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Again, let me point out a flaw in using those two videos as accurate comparisons. Notice that one db reading was done indoors and the other was outside. Things that effect noise readings are temp and humidity. A proper comparison would have been if they had done the tests in the same room, and back-to-back. This is no different that trying to compare weights of bows while kitted with different accessories. These videos can be good reference, but not taken as hard fact.
The Matthew was indoors and should be louder! It was still quieter lol
 

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Again, let me point out a flaw in using those two videos as accurate comparisons. Notice that one db reading was done indoors and the other was outside. Things that effect noise readings are temp and humidity. A proper comparison would have been if they had done the tests in the same room, and back-to-back. This is no different that trying to compare weights of bows while kitted with different accessories. These videos can be good reference, but not taken as hard fact.
Plus every review done by multiple shops and people all claim the same thing that Mathews bows are best when it comes to being quiet
 

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Just back in the osha days in commercial construction. We’ve gone through so much classes and testing over the years.
Most cannot tell the difference up to 2 decibels.
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Gotcha.

Well here is an interesting article if you care to read up

https://www.musiciansfriend.com/thehub/understanding-wattage-speaker-efficiency-amplifier-loudness

I will quote the relevant passage-

Wattage, Power, and SPL
So how many watts does it take to get twice as loud? Let's imagine two amps—one amp rated at 10 watts, and a second amplifier rated at 20 watts. The 20-watt amp is double the power of the 10-watt amp, but doubling the power only translates to an increase of 3 dB SPL. Remember, in order to sound "twice as loud," you need an increase of 10dB, so while a 20W amplifier will sound noticeably louder than a 10W amp, it will not sound twice as loud. The same thing holds true at higher wattages—a 100W amp is not going to sound twice as loud as a 50W amp; assuming identical speakers, it will only be 3 dB louder, which is noticeable, but definitely not a doubling of perceived loudness.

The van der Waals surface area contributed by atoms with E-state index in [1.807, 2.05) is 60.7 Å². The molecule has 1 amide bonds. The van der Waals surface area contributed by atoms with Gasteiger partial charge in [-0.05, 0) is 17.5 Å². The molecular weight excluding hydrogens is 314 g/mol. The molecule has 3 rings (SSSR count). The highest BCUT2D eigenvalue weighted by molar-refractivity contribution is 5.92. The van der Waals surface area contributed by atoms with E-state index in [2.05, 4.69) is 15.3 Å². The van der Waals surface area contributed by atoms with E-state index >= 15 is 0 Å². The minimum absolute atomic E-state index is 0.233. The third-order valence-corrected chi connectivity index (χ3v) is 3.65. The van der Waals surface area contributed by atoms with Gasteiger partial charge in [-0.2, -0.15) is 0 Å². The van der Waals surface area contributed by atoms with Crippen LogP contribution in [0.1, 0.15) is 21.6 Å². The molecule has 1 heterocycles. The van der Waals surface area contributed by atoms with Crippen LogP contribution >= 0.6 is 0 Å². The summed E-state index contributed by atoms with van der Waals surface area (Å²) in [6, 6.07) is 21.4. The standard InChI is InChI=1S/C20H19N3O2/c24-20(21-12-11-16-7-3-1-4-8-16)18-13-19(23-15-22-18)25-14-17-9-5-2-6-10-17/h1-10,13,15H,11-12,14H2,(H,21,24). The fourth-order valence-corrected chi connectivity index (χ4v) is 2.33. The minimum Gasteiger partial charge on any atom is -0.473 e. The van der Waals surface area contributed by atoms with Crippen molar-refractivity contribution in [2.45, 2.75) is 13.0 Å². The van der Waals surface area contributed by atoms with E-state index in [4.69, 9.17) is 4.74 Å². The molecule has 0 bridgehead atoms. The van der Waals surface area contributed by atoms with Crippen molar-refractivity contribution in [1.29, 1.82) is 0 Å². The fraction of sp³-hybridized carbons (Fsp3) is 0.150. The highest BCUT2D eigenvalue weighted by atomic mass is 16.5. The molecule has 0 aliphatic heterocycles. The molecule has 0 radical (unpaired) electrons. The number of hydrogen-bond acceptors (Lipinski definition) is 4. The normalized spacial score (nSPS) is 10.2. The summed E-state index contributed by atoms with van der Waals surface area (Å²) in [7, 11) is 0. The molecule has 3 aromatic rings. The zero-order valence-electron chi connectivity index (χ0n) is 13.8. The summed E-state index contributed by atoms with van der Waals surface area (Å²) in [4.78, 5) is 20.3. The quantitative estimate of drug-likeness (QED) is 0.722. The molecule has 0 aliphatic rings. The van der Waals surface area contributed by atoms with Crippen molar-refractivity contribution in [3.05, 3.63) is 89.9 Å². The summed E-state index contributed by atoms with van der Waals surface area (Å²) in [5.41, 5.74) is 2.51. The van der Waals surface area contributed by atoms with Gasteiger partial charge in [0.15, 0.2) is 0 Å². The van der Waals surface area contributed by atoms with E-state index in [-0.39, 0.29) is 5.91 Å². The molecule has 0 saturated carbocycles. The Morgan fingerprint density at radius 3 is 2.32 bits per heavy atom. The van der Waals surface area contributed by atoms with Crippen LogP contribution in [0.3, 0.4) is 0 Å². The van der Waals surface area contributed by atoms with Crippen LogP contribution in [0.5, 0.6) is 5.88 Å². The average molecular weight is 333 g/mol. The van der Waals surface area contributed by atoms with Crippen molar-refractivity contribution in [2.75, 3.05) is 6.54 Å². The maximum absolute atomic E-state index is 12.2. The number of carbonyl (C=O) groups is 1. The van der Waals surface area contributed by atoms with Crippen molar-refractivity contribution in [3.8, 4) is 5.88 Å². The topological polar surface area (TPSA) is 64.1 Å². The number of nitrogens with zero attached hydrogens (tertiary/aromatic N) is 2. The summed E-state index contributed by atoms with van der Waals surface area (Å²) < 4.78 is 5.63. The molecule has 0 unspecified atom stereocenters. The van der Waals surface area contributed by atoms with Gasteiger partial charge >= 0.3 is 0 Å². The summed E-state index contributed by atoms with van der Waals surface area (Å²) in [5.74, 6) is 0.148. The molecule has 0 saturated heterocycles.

It's a roughly 25% increase in volume (3DB). So if we compare some of those recent sound tested bows from Mike's archery- a sub 95 DB bow (mathews) and a 98 DB bow (bear Refine), it's an increase in noise of roughly 25%. Again, I'm not arguing its like the difference between a .22LR and a 460 weatherby- it is very noticeable though. 2DB of course less so, but still very apparent.

Anyhoo- I've nerded the thread up enough
 
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Gotcha.

Well here is an interesting article if you care to read up

https://www.musiciansfriend.com/thehub/understanding-wattage-speaker-efficiency-amplifier-loudness

I will quote the relevant passage-



It's a roughly 25% increase in volume (3DB). So if we compare some of those recent sound tested bows from Mike's archery- a sub 95 DB bow (mathews) and a 98 DB bow (bear Refine), it's an increase in noise of roughly 25%. Again, I'm not arguing its like the difference between a .22LR and a 460 weatherby- it is very noticeable though. 2DB of course less so, but still very apparent.

Anyhoo- I've nerded the thread up enough
Thank you for doing that!! The Matthews was 5.5 decibels quieter and it’s noticeable, anyways..
Thank you
 

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The Matthew was indoors and should be louder! It was still quieter lol
Not necessarily. Your forgetting things like temp and humidity. Again, accurate test comparisons are done back-to-back to reduce all possible variables. Another thing that can effect bow noise especially is arrow weight, including FOC. A slight increase in arrow weight, or FOC will effect how "loud", or "quiet", the bow is. Back to that reduction in variables. For a comparison test to be accurate, the only change should be the bow. The draw length, draw weight, arrow weight, environment, distance from db meter, even accessories need to be identical. Any change in those will cause a change in the results.
 

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Not necessarily. Your forgetting things like temp and humidity. Again, accurate test comparisons are done back-to-back to reduce all possible variables. Another thing that can effect bow noise especially is arrow weight, including FOC. A slight increase in arrow weight, or FOC will effect how "loud", or "quiet", the bow is. Back to that reduction in variables. For a comparison test to be accurate, the only change should be the bow. The draw length, draw weight, arrow weight, environment, distance from db meter, even accessories need to be identical. Any change in those will cause a change in the results.
Stop being so desperate dude!!
Every person and every review has the Matthews being the quietest, the reviews who had measure the decibels with a decibel meter said Mathews is quieter! Nobody other than a few Hoyt owners think Hoyt’s are quieter than the Mathews.
 

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Tlymbuner

as someone who has owned every major flagship bow for the last 5 years running from every manufacturer, I will agree that generally Mathews has the quietest and most dead in hand bare bow on the market. With that said however. Not every one finds Mathews to be the quietest. (Especially since most bows are very comparable sound wise once completely outfitted with stabilizers, and other accessories.)